Beaglehole’s editions of Cook’s journals broach textual matters at points, and so do the enduringly useful studies of Hawkesworth by John Lawrence Abbott and W.H. Pearson.9 Philip Edwards studied narrative aspects of the published books in his Story of the Voyage.10 Massiani overlooks no sources available to him before publication in 2015, using them well and extensively.
With respect to Hawkesworth, Massiani’s chief original contribution is his analysis of Hawkesworth’s editing in terms of the author’s remarks about exploration written in 1752 for the London periodical The Adventurer, to which he and Samuel Johnson were the greatest contributors. Massiani holds that Hawkesworth’s essay, “Of the Different Kinds of Narratives, and why they are universally read”,11 anticipates his editorial priorities two decades later. Championing the Horatian maxim that literature must both instruct and entertain, and that entertainment involves the engagement of a reader’s emotions, Hawkesworth had argued that in accounts of exploration and travel “no passion is excited in a strong way, with the exception of wonder”. Massiani proceeds: “Apart from the curiosity and wonder born from the description of hitherto unknown lands and peoples, the travelogue generally arouses little emotion in the reader because it endeavours to draw up a chronological and exhaustive list of facts and discoveries without paying enough attention to what seems to be essential for Hawkesworth, the emotional potential of human relations. It is therefore a selection of highlights that is privileged, on which the emotional charge will be able to be borne”.12 Because Hawkesworth then proceeds to subordinate historical facts (for they engage the mind but not the heart) to emotions, Massiani argues that Hawkesworth’s “General Introduction to An Account” should be read for this bias, and so should his editorial praxis. He takes his reader specifically to, among others, the paragraph in which Hawkesworth dismisses the slight impression that a list of battle fatalities makes on its reader in comparison to the emotional turmoil generated in the heart of the reader of Samuel Richardson’s then popular novel Pamela; or, Virtue Rewarded (1740).13 Massiani proceeds to read passages from Cook and Hawkesworth that show the editor’s choice of wording that heightens the emotional aspect over the explorer’s prosaic, factual aspect (which the Royal Society preferred when it mandated in 1664 that the Plain Style be used in accounts of exploration). Little wonder then that Tahiti becomes the seat of free love in An Account. Massiani follows others in finding that the very literary presentation of the island and its denizens is more indebted to Banks’s writings than to Cook’s. Of course, Hawkesworth could attain social stature from following the more literary Banks to an extent that championing the factual orientation of the then comparatively lowly Cook would never have netted him. Indeed, Massiani champions Edwards’s hypothesis that Hawkesworth could have been no more than the puppet of Lord Sandwich, meeting the urgent deadline that had been given to Hawkesworth, and regularly putting the words of Joseph Banks in the mouth of the first-person persona of Cook—perhaps without the benefit of Cook’s suggested revisions,14 which Edwards asserts Lord Sandwich did not forward to Hawkesworth.15 By plumbing the depths of Banks’s narrative, Hawkesworth produced a first-person Cook with the naturalist’s complexion. That gave the reading world a Cook that could famously join the philosophical debate then raging in Europe about the source of shame—whether nature or custom account for it. Massiani argues that this narrative vector is just, in 1752, what Hawkesworth wrote needed to happen to narratives of exploration for them to become books.16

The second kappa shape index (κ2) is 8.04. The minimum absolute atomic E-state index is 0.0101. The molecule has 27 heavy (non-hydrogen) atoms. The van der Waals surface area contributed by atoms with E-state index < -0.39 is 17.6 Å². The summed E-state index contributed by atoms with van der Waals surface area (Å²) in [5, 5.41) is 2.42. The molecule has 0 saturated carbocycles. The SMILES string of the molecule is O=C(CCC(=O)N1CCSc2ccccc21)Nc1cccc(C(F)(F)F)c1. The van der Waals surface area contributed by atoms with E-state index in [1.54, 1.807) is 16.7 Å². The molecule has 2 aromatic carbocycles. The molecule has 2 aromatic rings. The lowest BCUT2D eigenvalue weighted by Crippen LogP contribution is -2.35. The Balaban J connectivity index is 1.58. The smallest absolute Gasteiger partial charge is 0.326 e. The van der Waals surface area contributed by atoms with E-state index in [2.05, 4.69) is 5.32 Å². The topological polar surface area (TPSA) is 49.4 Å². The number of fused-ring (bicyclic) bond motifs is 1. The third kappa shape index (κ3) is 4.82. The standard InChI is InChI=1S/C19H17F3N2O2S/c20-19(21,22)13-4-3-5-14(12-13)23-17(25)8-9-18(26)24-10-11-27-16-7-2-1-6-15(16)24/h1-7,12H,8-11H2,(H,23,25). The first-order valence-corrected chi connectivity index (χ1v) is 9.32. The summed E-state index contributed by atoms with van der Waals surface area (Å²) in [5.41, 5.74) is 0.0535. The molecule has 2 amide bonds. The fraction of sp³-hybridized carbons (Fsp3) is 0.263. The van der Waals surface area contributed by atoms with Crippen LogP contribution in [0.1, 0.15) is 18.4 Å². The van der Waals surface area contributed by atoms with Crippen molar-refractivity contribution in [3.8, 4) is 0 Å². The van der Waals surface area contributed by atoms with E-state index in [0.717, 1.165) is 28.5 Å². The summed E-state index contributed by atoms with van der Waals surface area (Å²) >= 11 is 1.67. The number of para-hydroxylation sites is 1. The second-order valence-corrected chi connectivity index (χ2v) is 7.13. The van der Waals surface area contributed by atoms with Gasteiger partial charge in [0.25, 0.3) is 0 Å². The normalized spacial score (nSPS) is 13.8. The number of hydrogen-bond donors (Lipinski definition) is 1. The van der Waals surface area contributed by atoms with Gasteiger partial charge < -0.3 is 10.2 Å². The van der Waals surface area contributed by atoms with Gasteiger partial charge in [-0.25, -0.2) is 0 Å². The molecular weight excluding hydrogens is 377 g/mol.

As for the involvement of Douglas, Massiani offers this summative remark about Cook the writer regarding the Second Voyage. “But if since his first trip Cook has become familiar with the act of writing, he still lacks the classical and literary ornaments present in many travel accounts of the time”,17 and so he is not unwilling to exploit the help of a writer. There is nothing new in this. Beaglehole covered their collaboration well. But Massiani fits it into a broader context. Thereby, he comes to the narrative of the Third Voyage engaging the enduring question of collaboration in the production of narratives. Titling his discussion “Entre collaboration étroite et liberté éditoriale”, he reminds his reader of three important textual moments: first, Douglas’s remark that, untouched, Cook’s own writing would have disgusted readers; secondly, Cook’s directive to Douglas that A Voyage towards the South Pole be found “unexeptionable by the nicest readers”; thirdly, Douglas’s claim to have taken more liberties with the text of A Voyage to the Pacific Ocean, rendering it in a more elegant style.18 (Massiani stops short of drawing a direct, but I think legitimate, comparison between Hawkesworth’s use of Banks’s writings, and Douglas’s use of William Anderson’s writings.) Massiani pronounces himself unsatisfied with Edwards’s description regarding A Voyage towards the South Pole, which is Cook somewhat cleaned up and arranged.19 He analyses passages from the books of the Second and Third Voyages to argue that more is going on. In the case of Cook’s stop at Nootka in March 1778, he dwells at greater length than did I in my analysis in 1992 but reaches the same conclusion, that under the pen of Douglas, Cook becomes a prototype of European imperialism.20 He concludes by analyzing the remarks about cannibalism from the Second and Third Voyages. He convincingly argues that the neutral stance that Cook took is thrown over by Douglas, who uses Anderson’s account in order to provoke dread and disgust in his readers, and thereby, the published Cook’s remarks issue less from observation than from prejudice.21 It is not so much that Massiani offers new observations as that he brings the narratives from all three of the Pacific voyages under a pre-eminently bibliographical analysis.